16 69. Fujimura T, Yonemura Y, Fujita H, et al: Chemohyperthermic peritoneal perfusion for peritoneal dissemination in various intraabdominal malignancies. Int Surg 1999; 84: Cavaliere F, Perri P, Di Filippo F, et al: Treatment of peritoneal carcinomatosis with intent to cure. J Surg Oncol 2000; 74: Pestieau SR, Sugarbaker PH: Treatment of primary colon cancer with peritoneal carcinomatosis: Comparison of concomitant vs. delayed management. Dis Colon Rectum 2000; 43: Beaujard AC, Glehen O, Caillot JL, et al: Intraperitoneal chemohyperthermia with mitomycin C for digestive tract cancer patients with peritoneal carcinomatosis. Cancer 2000; 88: Culliford A, Brooks AD, Sharma S, et al: Surgical debulking and intraperitoneal chemotherapy for established peritoneal metastases from colon and appendix cancer. Ann Surg Oncol 2001; 8: Elias D, Blot F, El Otmany A, et al: Curative treatment of peritoneal carcinomatosis arising from colorectal cancer by complete resection and intraperitoneal chemotherapy. Cancer 2001; 92: Witkamp AJ, de Bree E, Kaag MM, et al: Extensive cytoreductive surgery followed by intra-operative hyperthermic intraperitoneal chemotherapy with mitomycin-c in patients with peritoneal carcinomatosis of colorectal origin. Eur J Cancer 2001; 37: Cavaliere F, Perri P, Rossi CR, et al: Indications for integrated surgical treatment of peritoneal carcinomatosis of colorectal origin: Experience of the Italian Society of Locoregional Integrated Therapy in Oncology. Tumori 2003; 89: Pilati P, Mocellin S, Rossi CR, et al: Cytoreductive surgery combined with hyperthermic intraperitoneal intraoperative chemotherapy for peritoneal carcinomatosis arising from colon adenocarcinoma. Ann Surg Oncol 2003; 10: Shen P, Levine EA, Hall J, et al: Factors predicting survival after intraperitoneal hyperthermic chemotherapy with mitomycin C after cytoreductive surgery for patients with peritoneal carcinomatosis. Arch Surg 2003; 138: Elias D, Pocard M: Treatment and prevention of peritoneal carcinomatosis from colorectal cancer. Surg Oncol Clin N Am 2003; 12: Glehen O, Mithieux F, Osinsky D, et al: Surgery combined with peritonectomy procedures and intraperitoneal chemohyperthermia in abdominal cancers with peritoneal carcinomatosis: A phase II study. J Clin Oncol 2003; 21: Verwaal V, Ruth S, Bree E, et al: Randomized trial of cytoreduction and hyperthermic intraperitoneal chemotherapy versus systemic chemotherapy and palliative surgery in patients with peritoneal carcinomatosis of colorectal cancer. J Clin Oncol 2003; 21: Glehen O, Cotte E, Schreiber V, et al: Intraperitoneal chemohyperthermia and attempted cytoreductive surgery in patients with peritoneal carcinomatosis of colorectal origin. Br J Surg 2004; 91: Pilati P, Mocellin S, Rossi CR, et al: Cytoreductive surgery combined with hyperthermic intraperitoneal intraoperative chemotherapy for peritoneal carcinomatosis arising from colon adenocarcinoma. Ann Surg Oncol 2003; 10: Esquivel J, Sticca R, Sugarbaker P, Levine E, Yan TD, Alexander R, Baratti D, Bartlett D, Barone R, Barrios P, Bieligk S, Bretcha-Boix P, Chang CK, Chu F, Chu Q, Daniel S, de Bree E, Deraco M, Dominguez-Parra L, Elias D, Flynn R, Foster J, Garofalo A, Gilly FN, Glehen O, Gomez-Portilla A, Gonzalez-Bayon L, Gonzalez-Moreno S, Goodman M, Gushchin V, Hanna N, Hartmann J, Harrison L, Hoefer R, Kane J, Kecmanovic D, Kelley S, Kuhn J, Lamont J, Lange J, Li B, Loggie B, Mahteme H, Mann G, Martin R, Misih RA, Moran B, Morris D, Onate-Ocana L, Petrelli N, Philippe G, Pingpank J, Pitroff A, Piso P, Quinones M, Riley L, Rutstein L, Saha S, Alrawi S, Sardi A, Schneebaum S, Shen P, Shibata D, Spellman J, Stojadinovic A, Stewart J, Torres-Melero J, Tuttle T, Verwaal V, Villar J, Wilkinson N, Younan R, Zeh H, Zoetmulder F, Sebbag G; Society of Surgical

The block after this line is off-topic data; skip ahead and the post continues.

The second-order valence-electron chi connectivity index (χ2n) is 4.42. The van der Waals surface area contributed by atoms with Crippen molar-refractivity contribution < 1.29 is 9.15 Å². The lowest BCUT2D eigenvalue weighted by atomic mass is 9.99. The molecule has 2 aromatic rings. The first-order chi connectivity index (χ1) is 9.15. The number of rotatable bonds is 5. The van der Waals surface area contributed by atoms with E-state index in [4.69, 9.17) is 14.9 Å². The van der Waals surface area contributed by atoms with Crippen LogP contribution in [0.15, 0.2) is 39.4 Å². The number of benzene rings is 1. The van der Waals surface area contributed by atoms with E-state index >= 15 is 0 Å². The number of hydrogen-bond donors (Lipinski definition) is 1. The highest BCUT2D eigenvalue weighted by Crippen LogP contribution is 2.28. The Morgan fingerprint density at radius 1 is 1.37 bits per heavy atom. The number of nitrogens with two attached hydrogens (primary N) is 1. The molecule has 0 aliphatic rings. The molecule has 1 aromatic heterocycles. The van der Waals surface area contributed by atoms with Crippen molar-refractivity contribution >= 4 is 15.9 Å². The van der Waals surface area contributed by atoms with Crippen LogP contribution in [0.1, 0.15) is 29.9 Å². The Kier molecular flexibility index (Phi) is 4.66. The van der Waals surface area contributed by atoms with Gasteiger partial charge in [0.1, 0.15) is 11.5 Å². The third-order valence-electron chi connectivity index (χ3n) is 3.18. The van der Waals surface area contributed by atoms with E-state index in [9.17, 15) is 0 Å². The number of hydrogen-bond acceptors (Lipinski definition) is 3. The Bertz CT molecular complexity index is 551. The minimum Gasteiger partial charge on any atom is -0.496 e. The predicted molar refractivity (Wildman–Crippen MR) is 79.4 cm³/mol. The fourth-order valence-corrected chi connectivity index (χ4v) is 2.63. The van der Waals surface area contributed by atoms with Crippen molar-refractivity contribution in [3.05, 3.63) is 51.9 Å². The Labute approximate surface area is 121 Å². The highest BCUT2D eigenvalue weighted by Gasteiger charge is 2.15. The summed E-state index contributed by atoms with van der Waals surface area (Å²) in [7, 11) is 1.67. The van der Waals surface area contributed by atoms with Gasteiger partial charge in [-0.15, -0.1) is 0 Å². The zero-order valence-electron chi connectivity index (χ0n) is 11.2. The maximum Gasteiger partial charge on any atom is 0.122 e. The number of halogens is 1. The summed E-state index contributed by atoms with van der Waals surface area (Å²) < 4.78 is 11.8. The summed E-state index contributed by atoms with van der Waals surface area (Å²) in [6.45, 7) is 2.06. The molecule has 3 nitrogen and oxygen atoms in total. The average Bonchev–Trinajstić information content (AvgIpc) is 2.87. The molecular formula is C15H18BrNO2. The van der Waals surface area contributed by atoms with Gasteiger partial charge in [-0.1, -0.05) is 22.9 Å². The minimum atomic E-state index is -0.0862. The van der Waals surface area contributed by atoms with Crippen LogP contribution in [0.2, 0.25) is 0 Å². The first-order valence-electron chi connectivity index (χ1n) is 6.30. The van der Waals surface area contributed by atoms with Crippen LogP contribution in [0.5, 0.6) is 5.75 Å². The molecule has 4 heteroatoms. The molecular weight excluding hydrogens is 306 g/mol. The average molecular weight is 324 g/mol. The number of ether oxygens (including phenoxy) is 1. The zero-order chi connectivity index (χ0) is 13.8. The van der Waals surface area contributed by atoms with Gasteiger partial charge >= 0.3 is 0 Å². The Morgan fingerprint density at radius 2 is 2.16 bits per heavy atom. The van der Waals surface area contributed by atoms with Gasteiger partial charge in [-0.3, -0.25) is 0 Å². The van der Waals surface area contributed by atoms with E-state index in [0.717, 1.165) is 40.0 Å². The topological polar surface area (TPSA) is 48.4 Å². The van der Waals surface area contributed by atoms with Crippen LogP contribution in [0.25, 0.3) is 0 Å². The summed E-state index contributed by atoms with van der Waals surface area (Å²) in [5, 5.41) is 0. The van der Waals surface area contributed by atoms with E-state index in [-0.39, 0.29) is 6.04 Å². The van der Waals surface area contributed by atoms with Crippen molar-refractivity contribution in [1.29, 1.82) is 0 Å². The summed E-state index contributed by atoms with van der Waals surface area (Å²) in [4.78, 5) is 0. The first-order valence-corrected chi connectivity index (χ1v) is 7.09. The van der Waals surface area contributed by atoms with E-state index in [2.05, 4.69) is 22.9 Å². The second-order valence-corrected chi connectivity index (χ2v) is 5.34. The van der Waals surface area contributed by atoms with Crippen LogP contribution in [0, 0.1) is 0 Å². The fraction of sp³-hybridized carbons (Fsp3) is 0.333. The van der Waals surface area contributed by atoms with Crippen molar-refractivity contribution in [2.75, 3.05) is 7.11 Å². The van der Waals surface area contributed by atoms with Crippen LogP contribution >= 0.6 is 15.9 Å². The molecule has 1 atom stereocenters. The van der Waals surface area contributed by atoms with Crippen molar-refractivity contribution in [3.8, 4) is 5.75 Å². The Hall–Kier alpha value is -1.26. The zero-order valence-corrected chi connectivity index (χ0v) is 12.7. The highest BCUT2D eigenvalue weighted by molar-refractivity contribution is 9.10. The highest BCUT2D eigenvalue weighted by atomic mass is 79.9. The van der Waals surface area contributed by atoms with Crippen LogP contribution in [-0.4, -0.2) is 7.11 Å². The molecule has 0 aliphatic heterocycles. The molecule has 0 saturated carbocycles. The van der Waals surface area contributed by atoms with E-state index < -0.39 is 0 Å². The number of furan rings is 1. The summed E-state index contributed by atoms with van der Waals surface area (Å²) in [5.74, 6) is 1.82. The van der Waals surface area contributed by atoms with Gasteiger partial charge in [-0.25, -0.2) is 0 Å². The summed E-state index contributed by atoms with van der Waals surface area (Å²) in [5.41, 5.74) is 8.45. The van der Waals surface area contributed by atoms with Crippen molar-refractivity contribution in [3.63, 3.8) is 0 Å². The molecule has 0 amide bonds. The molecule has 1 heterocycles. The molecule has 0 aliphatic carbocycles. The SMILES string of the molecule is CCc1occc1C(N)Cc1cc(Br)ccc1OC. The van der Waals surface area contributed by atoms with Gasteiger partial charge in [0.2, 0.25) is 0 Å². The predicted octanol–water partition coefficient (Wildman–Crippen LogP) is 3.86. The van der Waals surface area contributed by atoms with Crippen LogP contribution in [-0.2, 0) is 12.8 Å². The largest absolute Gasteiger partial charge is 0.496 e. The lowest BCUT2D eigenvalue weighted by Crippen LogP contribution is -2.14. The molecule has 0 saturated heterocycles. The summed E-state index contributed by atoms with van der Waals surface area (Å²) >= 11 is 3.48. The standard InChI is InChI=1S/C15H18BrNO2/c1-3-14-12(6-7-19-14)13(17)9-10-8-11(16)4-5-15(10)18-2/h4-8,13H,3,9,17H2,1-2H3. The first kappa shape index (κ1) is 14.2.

17 Oncology Annual Meeting. Cytoreductive surgery and hyperthermic intraperitoneal chemotherapy in the management of peritoneal surface malignancies of colonic origin: a consensus statement. Society of Surgical Oncology. Ann Surg Oncol Jan;14(1): Crew KD, Neugut AL. Epidemiology of Gastric Cancer. World J Gastroenterol Jan, 12(3): Roviello F, Marrelli D, de Manzoni G, Morgagni P, Di Leo A, Saragoni L, De Stefano A; Italian Research Group for Gastric Cancer. Prospective study of peritoneal recurrence after curative surgery for gastric cancer. Br J Surg Sep;90(9): Maehara Y, Emi Y, Baba H, Adachi Y, Akazawa K, Ichiyoshi Y, Sugimachi K.Recurrences and related characteristics of gastric cancer. Br J Cancer Sep;74(6): Kodera Y, Yamamura Y, Shimizu Y et al. Peritoneal washing cytology: prognostic value of positive findings in patient with gastric carcinoma undergoing a potentially curative resection. J Surg Oncol 1999; 72: Sugarbaker PH, Cunliffe WJ, Belliveau J et al. Rationale for integrating early postoperative intraperitoneal chemotherapy into the surgical treatment of gastrointestinal cancer. Semin Oncol 1989; 16(4 suppl 6): Bando E, Yonemura Y, Takeshita Y, Taniguchi K, Yasui T, Yoshimitzu Y et al. Intraoperative lavage for cytological examination in 1,297 patients with gastric carcinoma. Am J Surg 1999; 178: Cheng-Wun WU, Su-Shun Lo, King-Han Shen et al. Incidence and factors associated with recurrence patterns after intended curative surgery for gastric cancer. World J Surs 1003; 327: Bentrem D, Wilton A, Mazumdar M, Brennan M, Coit D. The value of peritoneal cytology as a preoperative predictor in patients with gastric carcinoma undergoing a curative resection. Ann Surg Oncol 12: , Earle CC, Maroun JA. Adjuvant chemotherapy after curative resection for gastric cancer in non-asian patients: revisiting a meta-analysis of randomised trials. Eur J Cancer 1999; 35: Cunningham D, Allum WH, Stenning SP, Thompson JN, Van de Velde CJ, Nicolson M, Scarffe JH, Lofts FJ, Falk SJ, Iveson TJ, Smith DB, Langley RE, Verma M, Weeden S, Chua YJ, MAGIC Trial Participants.Perioperative chemotherapy versus surgery alone for resectable gastroesophageal cancer. N Engl J Med Jul 6;355(1): Macdonald JS, Smalley SR, Benedetti J, Hundahl SA, Estes NC, Stemmermann GN, Haller DG, Ajani JA, Gunderson LL, Jessup JM, Martenson JA. Chemoradiotherapy after surgery compared with surgery alone for adenocarcinoma of the stomach or gastroesophageal junction. N Engl J Med 2001; 345: Cervantes A, Roselló S, Roda D, Rodríguez-Braun E. The treatment of advanced gastric cancer: current strategies and future perspectives.ann Oncol Jul;19 Suppl 5:v Ovary 97. Olivier RI, Lubsen-Brandsma MAC, Verhoef S, van Beurden M. CA125 and transvaginal ultrasound monitoring in high-risk women cannot prevent the diagnosis of advanced ovarian cancer. Gyn Onc 2006; 100(1):20-26.